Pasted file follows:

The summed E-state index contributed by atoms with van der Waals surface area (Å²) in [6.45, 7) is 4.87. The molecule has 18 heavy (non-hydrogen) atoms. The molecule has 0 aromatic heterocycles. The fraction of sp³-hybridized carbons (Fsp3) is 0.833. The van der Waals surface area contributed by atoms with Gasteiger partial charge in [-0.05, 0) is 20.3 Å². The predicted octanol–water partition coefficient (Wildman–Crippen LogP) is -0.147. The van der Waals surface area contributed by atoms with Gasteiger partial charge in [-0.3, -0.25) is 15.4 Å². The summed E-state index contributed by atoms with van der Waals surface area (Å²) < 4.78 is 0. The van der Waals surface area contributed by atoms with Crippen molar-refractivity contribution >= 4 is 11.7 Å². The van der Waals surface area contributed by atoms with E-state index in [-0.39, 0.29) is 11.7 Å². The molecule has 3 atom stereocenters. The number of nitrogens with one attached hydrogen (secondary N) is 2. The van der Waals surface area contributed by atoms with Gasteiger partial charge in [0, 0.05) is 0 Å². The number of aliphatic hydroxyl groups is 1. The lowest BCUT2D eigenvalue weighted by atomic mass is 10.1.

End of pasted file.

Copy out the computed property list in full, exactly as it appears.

The summed E-state index contributed by atoms with van der Waals surface area (Å²) in [6.45, 7) is 4.87. The molecule has 18 heavy (non-hydrogen) atoms. The molecule has 0 aromatic heterocycles. The fraction of sp³-hybridized carbons (Fsp3) is 0.833. The van der Waals surface area contributed by atoms with Gasteiger partial charge in [-0.05, 0) is 20.3 Å². The predicted octanol–water partition coefficient (Wildman–Crippen LogP) is -0.147. The van der Waals surface area contributed by atoms with Gasteiger partial charge in [-0.3, -0.25) is 15.4 Å². The summed E-state index contributed by atoms with van der Waals surface area (Å²) < 4.78 is 0. The van der Waals surface area contributed by atoms with Crippen molar-refractivity contribution >= 4 is 11.7 Å². The van der Waals surface area contributed by atoms with E-state index in [-0.39, 0.29) is 11.7 Å². The molecule has 3 atom stereocenters. The number of nitrogens with one attached hydrogen (secondary N) is 2. The van der Waals surface area contributed by atoms with Gasteiger partial charge in [0, 0.05) is 0 Å². The number of aliphatic hydroxyl groups is 1. The lowest BCUT2D eigenvalue weighted by atomic mass is 10.1.